Richards declined to speak to elections committee
Finance Minister Bob Richards has declined to give evidence to a parliamentary select committee on elections.
The bipartisan committee, chaired by Opposition MP Walton Brown, was formed, primarily, to determine what election candidates are required to declare about their business interests before an election.
Shadow Education Minister Mr Brown told The Royal Gazette that the Minister was invited to give evidence last week but turned down the request.
He said: “Minister Bob Richards has declined to attend. His position is that he has already explained himself on this matter in the House of Assembly and that we should check the Hansard [the printed transcript of parliamentary debates].”
Mr Richards explained in an e-mail to this newspaper yesterday: “I have not refused to give evidence. There is no evidence to give, only opinions. My opinion on this matter was clearly stated in a speech I gave in Parliament on the motion by Wayne Furbert in the last session, stating that consultants who are paid more than $50k should be brought to the House. My statement is in the Hansard.”
Mr Brown tabled a motion in Parliament earlier this year calling for the select committee to be set up to look at statutory requirements for pre-election disclosure, claiming the issue had “entered into a murky area and that needs to be resolved”.
His comments followed a claim by the Progressive Labour Party, which paid for a newspaper advert listing its candidates' interests before last December's election, that the One Bermuda Alliance had failed to be transparent and to comply with section 30 (6) of the Constitution, which requires the disclosure.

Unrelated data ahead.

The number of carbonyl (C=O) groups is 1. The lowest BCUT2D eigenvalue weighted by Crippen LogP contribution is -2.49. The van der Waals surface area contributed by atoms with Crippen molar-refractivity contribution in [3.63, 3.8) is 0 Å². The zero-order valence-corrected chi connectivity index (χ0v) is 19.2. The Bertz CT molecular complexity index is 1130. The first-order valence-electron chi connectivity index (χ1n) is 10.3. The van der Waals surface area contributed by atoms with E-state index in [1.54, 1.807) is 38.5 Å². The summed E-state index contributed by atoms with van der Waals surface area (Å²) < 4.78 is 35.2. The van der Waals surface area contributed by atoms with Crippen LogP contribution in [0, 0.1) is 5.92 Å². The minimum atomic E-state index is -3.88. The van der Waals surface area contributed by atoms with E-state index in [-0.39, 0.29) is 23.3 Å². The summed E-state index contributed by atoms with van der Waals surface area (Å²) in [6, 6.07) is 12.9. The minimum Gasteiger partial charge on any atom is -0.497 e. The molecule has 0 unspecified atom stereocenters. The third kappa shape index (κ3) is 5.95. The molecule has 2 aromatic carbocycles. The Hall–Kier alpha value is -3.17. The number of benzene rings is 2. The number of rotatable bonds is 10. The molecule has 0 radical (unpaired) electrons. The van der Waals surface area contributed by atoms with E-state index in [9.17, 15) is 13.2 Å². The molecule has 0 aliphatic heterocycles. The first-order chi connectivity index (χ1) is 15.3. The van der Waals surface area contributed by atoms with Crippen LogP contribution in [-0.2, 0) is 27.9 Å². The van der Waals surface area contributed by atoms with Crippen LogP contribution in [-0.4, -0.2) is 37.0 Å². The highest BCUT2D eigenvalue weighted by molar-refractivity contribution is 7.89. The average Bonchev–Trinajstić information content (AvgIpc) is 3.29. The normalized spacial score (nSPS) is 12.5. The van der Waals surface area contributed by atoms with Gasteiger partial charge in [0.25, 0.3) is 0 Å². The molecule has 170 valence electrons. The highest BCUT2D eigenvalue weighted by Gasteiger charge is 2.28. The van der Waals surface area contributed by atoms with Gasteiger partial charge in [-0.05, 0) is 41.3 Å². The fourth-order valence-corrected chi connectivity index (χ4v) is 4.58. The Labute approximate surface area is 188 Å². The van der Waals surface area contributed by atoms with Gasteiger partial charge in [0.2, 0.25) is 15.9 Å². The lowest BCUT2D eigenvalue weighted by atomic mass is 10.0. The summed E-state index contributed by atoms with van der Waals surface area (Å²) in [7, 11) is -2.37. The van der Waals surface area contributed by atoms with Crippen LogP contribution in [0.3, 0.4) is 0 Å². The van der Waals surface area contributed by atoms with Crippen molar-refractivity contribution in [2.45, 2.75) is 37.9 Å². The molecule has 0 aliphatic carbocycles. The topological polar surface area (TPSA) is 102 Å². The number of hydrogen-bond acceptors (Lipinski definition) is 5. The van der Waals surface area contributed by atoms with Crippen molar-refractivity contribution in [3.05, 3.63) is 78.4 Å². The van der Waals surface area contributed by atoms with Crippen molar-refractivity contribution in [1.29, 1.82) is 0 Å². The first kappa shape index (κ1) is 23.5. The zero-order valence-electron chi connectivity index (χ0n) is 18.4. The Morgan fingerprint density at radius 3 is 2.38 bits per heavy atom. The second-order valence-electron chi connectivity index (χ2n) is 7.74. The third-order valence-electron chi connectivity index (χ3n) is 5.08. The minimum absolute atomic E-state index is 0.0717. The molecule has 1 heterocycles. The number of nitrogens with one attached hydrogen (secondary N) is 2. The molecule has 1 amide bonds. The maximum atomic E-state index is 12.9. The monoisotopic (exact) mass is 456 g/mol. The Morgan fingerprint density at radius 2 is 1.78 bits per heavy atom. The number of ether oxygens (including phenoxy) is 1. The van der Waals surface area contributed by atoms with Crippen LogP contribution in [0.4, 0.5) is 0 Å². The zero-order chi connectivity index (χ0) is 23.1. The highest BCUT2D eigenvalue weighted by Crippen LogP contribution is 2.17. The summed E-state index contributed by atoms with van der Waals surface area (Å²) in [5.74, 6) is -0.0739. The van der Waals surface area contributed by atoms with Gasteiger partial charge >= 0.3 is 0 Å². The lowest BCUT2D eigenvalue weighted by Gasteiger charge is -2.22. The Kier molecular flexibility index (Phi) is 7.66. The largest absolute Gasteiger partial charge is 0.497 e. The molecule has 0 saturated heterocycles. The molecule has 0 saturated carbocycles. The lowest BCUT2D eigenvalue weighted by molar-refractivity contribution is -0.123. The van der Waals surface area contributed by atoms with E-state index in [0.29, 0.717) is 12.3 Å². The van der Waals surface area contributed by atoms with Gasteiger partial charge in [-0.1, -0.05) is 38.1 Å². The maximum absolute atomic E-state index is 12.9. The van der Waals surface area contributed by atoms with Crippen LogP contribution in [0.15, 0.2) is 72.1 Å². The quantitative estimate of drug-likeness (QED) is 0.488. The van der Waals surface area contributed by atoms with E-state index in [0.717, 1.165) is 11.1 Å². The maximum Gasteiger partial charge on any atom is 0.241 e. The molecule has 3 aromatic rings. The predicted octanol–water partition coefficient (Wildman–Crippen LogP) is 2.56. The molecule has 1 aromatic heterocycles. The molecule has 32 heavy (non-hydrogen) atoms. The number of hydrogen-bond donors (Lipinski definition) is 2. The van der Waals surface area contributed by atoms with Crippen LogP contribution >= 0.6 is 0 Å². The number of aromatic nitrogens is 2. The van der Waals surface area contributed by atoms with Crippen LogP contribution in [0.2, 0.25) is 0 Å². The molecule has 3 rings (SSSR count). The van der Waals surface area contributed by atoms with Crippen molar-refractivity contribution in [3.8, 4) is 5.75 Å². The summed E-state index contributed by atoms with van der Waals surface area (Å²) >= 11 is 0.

The PLP alleged that OBA candidates Mr Richards and Jeff Sousa, who both won their seats, had an interest in companies which held government contracts and should be disqualified for failing to disclose that.
The OBA disputed that claim and, on July 5, Mr Richards told the House that the “rather obscure” Legislature (Qualification and Disqualification) Act listed various exceptions to the requirement under the Constitution.
According to Hansard, he told MPs: “The point is that it lists all these exceptions except for one thing. One type of transaction it leaves out and that is a transaction between the Government and a political insider. That is what this is driving at — political insiders having contracts with the Government.”
He added: “That is important because when you have a contract, a no-bid contract, with a political insider, what it means is that nobody else in the public even knew that an
opportunity existed, much less had a chance to take that opportunity. That is the essential point here.”
Mr Richards said yesterday that the company he had an interest in won the business through a public RFP [request for proposal], hence did not qualify as an “interest” under the exceptions of the Legislature (Qualification and Disqualification) Act.
He agreed that he could not be deemed a political insider at the time, as he was a member of the then-Opposition.
Mr Brown's select committee held several sessions last week, which heard evidence from former Premier Alex Scott, former OBA leader John Barritt and parliamentary registrar Randy Scott.
It has until February to complete its work and report to Parliament.
Useful website: www.parliament.bm.